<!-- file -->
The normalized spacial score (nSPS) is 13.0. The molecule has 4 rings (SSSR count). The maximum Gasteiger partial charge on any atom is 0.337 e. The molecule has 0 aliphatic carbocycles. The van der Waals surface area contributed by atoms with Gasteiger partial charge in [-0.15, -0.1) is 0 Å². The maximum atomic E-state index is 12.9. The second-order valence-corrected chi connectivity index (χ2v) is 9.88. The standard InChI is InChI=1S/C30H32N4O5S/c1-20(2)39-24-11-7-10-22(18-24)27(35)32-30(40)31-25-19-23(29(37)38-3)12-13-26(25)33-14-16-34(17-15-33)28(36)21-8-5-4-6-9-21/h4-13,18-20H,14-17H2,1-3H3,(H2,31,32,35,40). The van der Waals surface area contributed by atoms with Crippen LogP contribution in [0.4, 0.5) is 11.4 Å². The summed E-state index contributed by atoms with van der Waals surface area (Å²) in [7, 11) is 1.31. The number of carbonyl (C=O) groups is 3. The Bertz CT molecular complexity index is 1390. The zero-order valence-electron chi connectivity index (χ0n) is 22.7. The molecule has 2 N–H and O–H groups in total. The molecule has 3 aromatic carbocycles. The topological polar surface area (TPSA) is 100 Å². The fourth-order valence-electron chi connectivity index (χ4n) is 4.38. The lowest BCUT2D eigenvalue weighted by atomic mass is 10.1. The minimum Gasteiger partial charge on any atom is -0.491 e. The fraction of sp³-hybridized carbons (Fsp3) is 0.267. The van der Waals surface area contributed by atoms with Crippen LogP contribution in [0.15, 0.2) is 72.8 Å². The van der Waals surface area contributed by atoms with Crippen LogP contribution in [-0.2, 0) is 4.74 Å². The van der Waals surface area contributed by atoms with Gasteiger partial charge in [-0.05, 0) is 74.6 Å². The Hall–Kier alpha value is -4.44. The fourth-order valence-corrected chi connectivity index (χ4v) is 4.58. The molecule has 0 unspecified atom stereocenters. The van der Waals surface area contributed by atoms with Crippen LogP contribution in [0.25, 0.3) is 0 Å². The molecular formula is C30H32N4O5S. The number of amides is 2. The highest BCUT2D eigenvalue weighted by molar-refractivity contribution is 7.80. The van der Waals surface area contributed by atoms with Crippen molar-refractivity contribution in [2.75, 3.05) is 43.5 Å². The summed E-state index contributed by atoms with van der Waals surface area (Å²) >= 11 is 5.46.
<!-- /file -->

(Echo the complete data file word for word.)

The normalized spacial score (nSPS) is 13.0. The molecule has 4 rings (SSSR count). The maximum Gasteiger partial charge on any atom is 0.337 e. The molecule has 0 aliphatic carbocycles. The van der Waals surface area contributed by atoms with Gasteiger partial charge in [-0.15, -0.1) is 0 Å². The maximum atomic E-state index is 12.9. The second-order valence-corrected chi connectivity index (χ2v) is 9.88. The standard InChI is InChI=1S/C30H32N4O5S/c1-20(2)39-24-11-7-10-22(18-24)27(35)32-30(40)31-25-19-23(29(37)38-3)12-13-26(25)33-14-16-34(17-15-33)28(36)21-8-5-4-6-9-21/h4-13,18-20H,14-17H2,1-3H3,(H2,31,32,35,40). The van der Waals surface area contributed by atoms with Crippen LogP contribution in [0.4, 0.5) is 11.4 Å². The summed E-state index contributed by atoms with van der Waals surface area (Å²) in [7, 11) is 1.31. The number of carbonyl (C=O) groups is 3. The Bertz CT molecular complexity index is 1390. The zero-order valence-electron chi connectivity index (χ0n) is 22.7. The molecule has 2 N–H and O–H groups in total. The molecule has 3 aromatic carbocycles. The topological polar surface area (TPSA) is 100 Å². The fourth-order valence-electron chi connectivity index (χ4n) is 4.38. The lowest BCUT2D eigenvalue weighted by atomic mass is 10.1. The minimum Gasteiger partial charge on any atom is -0.491 e. The fraction of sp³-hybridized carbons (Fsp3) is 0.267. The van der Waals surface area contributed by atoms with Crippen LogP contribution in [0.15, 0.2) is 72.8 Å². The van der Waals surface area contributed by atoms with Crippen LogP contribution in [-0.2, 0) is 4.74 Å². The van der Waals surface area contributed by atoms with Gasteiger partial charge in [-0.05, 0) is 74.6 Å². The Hall–Kier alpha value is -4.44. The fourth-order valence-corrected chi connectivity index (χ4v) is 4.58. The molecule has 0 unspecified atom stereocenters. The van der Waals surface area contributed by atoms with Crippen LogP contribution in [0.25, 0.3) is 0 Å². The molecular formula is C30H32N4O5S. The number of amides is 2. The highest BCUT2D eigenvalue weighted by molar-refractivity contribution is 7.80. The van der Waals surface area contributed by atoms with Crippen molar-refractivity contribution in [2.75, 3.05) is 43.5 Å². The summed E-state index contributed by atoms with van der Waals surface area (Å²) >= 11 is 5.46.